Issue: January 2013
Tags: Tom Clark, Teri Ripetto, Susan Barnes-Gelt, Robert White, Nora Pykkonen, Michael Hancock, Masai Ujiri, Karin Sheldon, Jonathan Vaughters, Jim Schanel, Jim Deters, Harvey Steinberg, Dede de Percin, David Wineland, Daniel Junge, Christopher Hill, Charles Burrell, Alan Salazar
Ever wish you could ask the mayor about urban development, or a battalion chief about fighting the Waldo Canyon fire, or a Nobel Prize winner about the nature of reality? In our first-ever Interview Issue, we asked 18 of the city’s brightest, most outspoken leaders and personalities those questions, and many more. Turn the page to hear them speak out—in their own words.
The president of Western Resource Advocates (WRA) on being defined by the outdoors, fracking, and working for Ralph Nader. Interview by Julie Dugdale
Was there a particular incident that sparked your passion for environmental issues and brought you back from the East Coast?
The way I grew up, in eastern Washington: camping, hiking, being at rivers and lakes. One is defined by landscape; the experience of being in wild country really sunk in. I am today the product of those experiences.
What does WRA actually do?
We’re focused on promoting clean energy, moving away from coal, and conserving water to have alternatives other than dams and reservoirs. We try to protect the land from inappropriate development. We’re solution-oriented and multidisciplinary: We’ve got economists, ecologists, hydrologists—all to figure out the best way to do all of this.
Tell us about a big project WRA is working on.
We’re on the leading edge of working on the nexus between water and energy. The water industry isn’t looking at energy, and the energy industry isn’t looking at water use. So we are thinking about the value of water in Public Utilities Commission proceedings. The lights seem to be going on; I’m proud of that project because we are way out in front.
Has working in the West changed your perspective?
There’s a big difference in water issues, per geography. The East doesn’t have the legacy of public lands that we do. I’m glad I’ve worked on both sides of the country. It’s given me an understanding—that Colorado is already a leader. What we want is for it to continue being a leader under Governor [Bill] Ritter’s “New Energy Economy.” We think Colorado can be a model for the rest of the country, but it’s going to take all of us.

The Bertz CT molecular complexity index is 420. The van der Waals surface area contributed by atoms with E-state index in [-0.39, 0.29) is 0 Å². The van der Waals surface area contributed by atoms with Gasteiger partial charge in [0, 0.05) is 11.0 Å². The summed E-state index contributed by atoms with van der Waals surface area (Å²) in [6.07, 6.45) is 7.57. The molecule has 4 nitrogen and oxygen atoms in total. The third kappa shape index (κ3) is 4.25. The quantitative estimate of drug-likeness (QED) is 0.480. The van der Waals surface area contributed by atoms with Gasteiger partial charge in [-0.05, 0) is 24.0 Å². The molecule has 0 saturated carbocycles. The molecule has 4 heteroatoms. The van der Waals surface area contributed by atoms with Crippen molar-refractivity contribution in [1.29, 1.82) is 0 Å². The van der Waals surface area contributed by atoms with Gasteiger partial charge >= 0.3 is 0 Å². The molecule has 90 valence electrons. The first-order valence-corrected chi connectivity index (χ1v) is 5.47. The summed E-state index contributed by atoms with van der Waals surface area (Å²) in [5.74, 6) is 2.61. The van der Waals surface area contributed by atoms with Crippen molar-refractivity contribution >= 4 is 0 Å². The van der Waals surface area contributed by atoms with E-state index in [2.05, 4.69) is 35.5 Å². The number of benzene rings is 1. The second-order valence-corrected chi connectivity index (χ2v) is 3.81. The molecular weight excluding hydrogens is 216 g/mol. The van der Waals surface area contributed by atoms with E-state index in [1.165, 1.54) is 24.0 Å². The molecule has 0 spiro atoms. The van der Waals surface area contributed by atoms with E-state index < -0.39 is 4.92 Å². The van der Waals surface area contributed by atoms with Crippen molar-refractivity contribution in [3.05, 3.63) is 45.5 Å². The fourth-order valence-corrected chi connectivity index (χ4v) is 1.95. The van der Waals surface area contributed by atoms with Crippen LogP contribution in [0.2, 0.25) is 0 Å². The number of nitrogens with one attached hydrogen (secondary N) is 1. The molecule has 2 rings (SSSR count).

Fracking is a hot-button issue in the Centennial State, and especially along the Front Range, right now. What are your thoughts on the practice?
The reality is, because of technological improvements, it’s here to stay. An approach that says “no natural gas” is unrealistic, but our ability to get the stuff out of the ground has gotten ahead of us. What do we do now to control it with an appropriate regulatory regime? If we’re going to have natural gas, it needs to be a properly used fuel—a transition to renewables. How do you do it right? It includes paying attention to health impacts, aesthetics, setbacks.
Is it frustrating trying to get through to people about the environment?
Yes, sometimes I feel like we [environmental advocates] talk only to each other. That’s a worry. Often when you’re dealing with something like climate change, the reaction is always gloom and doom. That’s a challenge. Life’s so busy. Most of us are just trying to get through the day and figure out what’s going to be on the dinner table. But you have to read; you have to understand. We need a literate, civic-minded population. No one person can solve climate change, but together we can do things that whack at it in a meaningful way.
You were one of Ralph Nader’s original “raiders”—young activists who investigated government corruption in a variety of fields under Nader’s direction.
It was my first job out of law school. Ralph’s idea was to have us work for him for a year or so, then fan out into broader society. I did environmental stuff. I was part of the original Public Interest Research Group. Today’s PIRG movement stems from that. All of us are still doing something in public interest. And Ralph is still going.
You’re probably familiar with the artist Christo’s controversial Over the River project, a proposed fabric installation above the Arkansas River in south-central Colorado that’s mired in lawsuits.
I have trouble understanding why people are so upset about it—why there’s so much opposition to it. I’ve seen Running Fence, The Umbrellas, and The Gates in New York City’s Central Park; these are incredible. They don’t permanently destroy anything. It’s just astonishing. Then it’s gone. It’s evanescent, like sound.
*Editor's Note: A earlier version of this article included the terms "water team" and "energy team"; that text has been amended to clarify the meanings of those terms as the broader water and energy industries.